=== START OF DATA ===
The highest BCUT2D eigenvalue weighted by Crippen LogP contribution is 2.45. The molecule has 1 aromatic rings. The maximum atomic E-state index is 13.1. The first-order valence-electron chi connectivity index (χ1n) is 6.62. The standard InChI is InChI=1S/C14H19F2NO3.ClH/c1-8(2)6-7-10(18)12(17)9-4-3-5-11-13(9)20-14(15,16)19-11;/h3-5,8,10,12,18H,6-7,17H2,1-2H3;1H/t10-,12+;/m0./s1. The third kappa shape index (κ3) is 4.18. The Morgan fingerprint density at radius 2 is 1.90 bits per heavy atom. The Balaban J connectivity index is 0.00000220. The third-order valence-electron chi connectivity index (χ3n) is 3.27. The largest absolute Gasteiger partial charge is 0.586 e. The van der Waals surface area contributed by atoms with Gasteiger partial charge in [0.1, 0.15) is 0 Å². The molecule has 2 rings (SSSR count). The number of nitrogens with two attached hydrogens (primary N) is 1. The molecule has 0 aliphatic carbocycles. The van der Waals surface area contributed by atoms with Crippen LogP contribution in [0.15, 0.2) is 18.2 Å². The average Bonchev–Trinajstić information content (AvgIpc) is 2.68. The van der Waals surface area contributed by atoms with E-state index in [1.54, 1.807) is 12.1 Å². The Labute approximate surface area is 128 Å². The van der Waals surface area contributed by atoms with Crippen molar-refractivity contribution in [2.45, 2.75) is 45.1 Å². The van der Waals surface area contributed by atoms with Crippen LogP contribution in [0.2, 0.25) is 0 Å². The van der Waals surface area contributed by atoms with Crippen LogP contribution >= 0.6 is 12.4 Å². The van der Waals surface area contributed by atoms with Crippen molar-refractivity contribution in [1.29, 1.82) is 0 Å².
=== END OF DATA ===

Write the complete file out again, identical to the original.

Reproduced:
The highest BCUT2D eigenvalue weighted by Crippen LogP contribution is 2.45. The molecule has 1 aromatic rings. The maximum atomic E-state index is 13.1. The first-order valence-electron chi connectivity index (χ1n) is 6.62. The standard InChI is InChI=1S/C14H19F2NO3.ClH/c1-8(2)6-7-10(18)12(17)9-4-3-5-11-13(9)20-14(15,16)19-11;/h3-5,8,10,12,18H,6-7,17H2,1-2H3;1H/t10-,12+;/m0./s1. The third kappa shape index (κ3) is 4.18. The Morgan fingerprint density at radius 2 is 1.90 bits per heavy atom. The Balaban J connectivity index is 0.00000220. The third-order valence-electron chi connectivity index (χ3n) is 3.27. The largest absolute Gasteiger partial charge is 0.586 e. The van der Waals surface area contributed by atoms with Gasteiger partial charge in [0.1, 0.15) is 0 Å². The molecule has 2 rings (SSSR count). The number of nitrogens with two attached hydrogens (primary N) is 1. The molecule has 0 aliphatic carbocycles. The van der Waals surface area contributed by atoms with Crippen LogP contribution in [0.15, 0.2) is 18.2 Å². The average Bonchev–Trinajstić information content (AvgIpc) is 2.68. The van der Waals surface area contributed by atoms with E-state index in [1.54, 1.807) is 12.1 Å². The Labute approximate surface area is 128 Å². The van der Waals surface area contributed by atoms with Crippen molar-refractivity contribution in [2.45, 2.75) is 45.1 Å². The van der Waals surface area contributed by atoms with Crippen LogP contribution in [0.2, 0.25) is 0 Å². The van der Waals surface area contributed by atoms with Crippen LogP contribution >= 0.6 is 12.4 Å². The van der Waals surface area contributed by atoms with Crippen molar-refractivity contribution in [1.29, 1.82) is 0 Å².